You have been there and you also, like me, rolled your eyes back into your skull when you saw some clever L&D “expert” pull up a pixelated image of the forgetting curve. Why? Apparently, it’s the only thing you should show your C-suite to justify more courses or learning events since we forget stuff over a series of hours and days. What is the forgetting curve? It’s the pioneering work of eminent German psychologist Hermann Ebbinghaus (1850-1909) on memory retention from 1880 and 1885 for time savings on relearning. In plain English, he answered questions like “How long does it take for him to forget something?” and “How much faster he learned something he had learned before?”. So, why should L&D forget the forgetting curve? Well, mostly for misappropriation of Ebbinghaus findings to vaguely substantiate the need for more learning events to keep the curve alive. However, there are other very valid reasons we should consider it less important. First, the forgetting curve totally applies to academic settings, but not so much enterprise environments because it’s all about cognitive recall. Second, Ebbinghaus experiments were one-person studies in which he was the researcher/subject memorizing non-sensical three-letter syllabus lists (Murre & Dros, 2015, p. 2). This is okay for 1880, but do we really care about such an experiment today? Third, habit acquisition laws such as Thorndike’s Law of Exercise and Effect, as well as the recently proposed Law of Recency (Giesen, Schmidt & Rothermund, 2020, para. 2) seem to be more relevant if our business is to support behavioral change.
Great for Trivia, Not for Application
One thing we can be sure of is that Ebbinghaus was playing Scrabble by himself for seven months. Yes, that sounds sadder than it reads. Remembering non-sensical strings of text has little application for workplace learning, so why get all so reverent to this seminal work of experimental psychology. Are you a psychologist? Are you designing large scale tests for academia? Do you want to be a Scrabble champion? If you answered yes to all three questions, then you should start your own Ebbinghaus fan club at work. If you answered no, then, consider supporting your learning and performance strategies with habit acquisition. “Several studies have shown that although outcomes have a strong influence on instrumental behavior, behavior that has been highly overlearned in many repetitions continues to be shown even in the absence of reward or after the outcome has lost all its reinforcing qualities”(Giesen, Schmidt & Rothermund, 2020, para. 2). Performance problems at work are often the result of poor support systems and environmental constraints. These conditions may force workers to find “work arounds” thus creating and reinforcing new habits. The problem then is, one training event will not correct bad habits that have been reinforced repeatedly over time. For example; creating job aids is not going to be enough to change bad behaviors at work. “That is, changing a habit once will typically be followed by immediate marked changes in behavior. To change it in the long run, however, will require repeated attempts in each new situation until the overall contingency has switched toward the new behavior”(Giesen, Schmidt & Rothermund, 2020).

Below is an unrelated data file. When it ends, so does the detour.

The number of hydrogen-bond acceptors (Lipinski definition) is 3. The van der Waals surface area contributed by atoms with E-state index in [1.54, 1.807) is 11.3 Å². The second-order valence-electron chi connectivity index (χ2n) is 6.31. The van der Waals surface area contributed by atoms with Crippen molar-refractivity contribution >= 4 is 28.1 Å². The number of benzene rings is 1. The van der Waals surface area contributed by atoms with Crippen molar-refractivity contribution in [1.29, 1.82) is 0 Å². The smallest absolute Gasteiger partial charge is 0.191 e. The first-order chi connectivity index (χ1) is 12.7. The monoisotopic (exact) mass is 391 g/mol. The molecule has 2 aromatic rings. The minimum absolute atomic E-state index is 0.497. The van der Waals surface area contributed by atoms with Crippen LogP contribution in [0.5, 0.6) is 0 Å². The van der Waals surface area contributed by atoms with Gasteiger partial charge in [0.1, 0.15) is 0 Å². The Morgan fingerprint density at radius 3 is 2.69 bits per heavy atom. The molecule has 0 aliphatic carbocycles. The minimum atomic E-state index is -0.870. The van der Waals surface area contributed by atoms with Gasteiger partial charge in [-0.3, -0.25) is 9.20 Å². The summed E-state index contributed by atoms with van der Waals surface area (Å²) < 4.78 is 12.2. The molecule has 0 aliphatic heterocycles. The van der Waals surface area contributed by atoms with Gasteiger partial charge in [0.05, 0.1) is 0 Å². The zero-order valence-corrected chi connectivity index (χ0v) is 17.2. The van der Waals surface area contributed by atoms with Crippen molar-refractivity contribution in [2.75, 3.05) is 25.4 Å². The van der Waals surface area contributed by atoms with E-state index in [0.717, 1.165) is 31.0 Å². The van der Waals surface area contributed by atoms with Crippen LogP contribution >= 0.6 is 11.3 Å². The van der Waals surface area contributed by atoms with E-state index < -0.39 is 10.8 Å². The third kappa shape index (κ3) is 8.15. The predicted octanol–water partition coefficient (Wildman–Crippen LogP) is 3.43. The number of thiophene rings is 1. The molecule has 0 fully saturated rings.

Should we forget about the forgetting curve? For workplace learning, I say yes. Why? Because there are not too many work conditions that validate referencing the curve. Our current work environments are fluid and full of digital resources along with the Internet. The workforce of today does not need to memorize things as much as it was needed in the 19th century. However, incentivizing good habits (law of effect), repeating learning behaviors (law of exercise) and recognizing that “habitual responding results from (a) storing stimulus-response episodes in memory, and (b) retrieving these episodes when encountering the stimulus again. This leads to a reactivation of the response that was bound to the stimulus (c) even in the absence of extended practice and reinforcement” (Giesen, Schmidt & Rothermund, 2020). You can create environmental and systemic changes that support the right work habits rather than rely on irrelevant memorization studies.
Giesen, C. G., Schmidt, J. R., & Rothermund, K. (2020). The law of recency: An episodic stimulus-response retrieval account of habit acquisition. Frontiers in Psychology, 10, 2927. https://www.frontiersin.org/articles/10.3389/fpsyg.2019.02927/full
Murre, J. M., & Dros, J. (2015). Replication and analysis of Ebbinghaus’ forgetting curve. PloS one, 10(7), e0120644.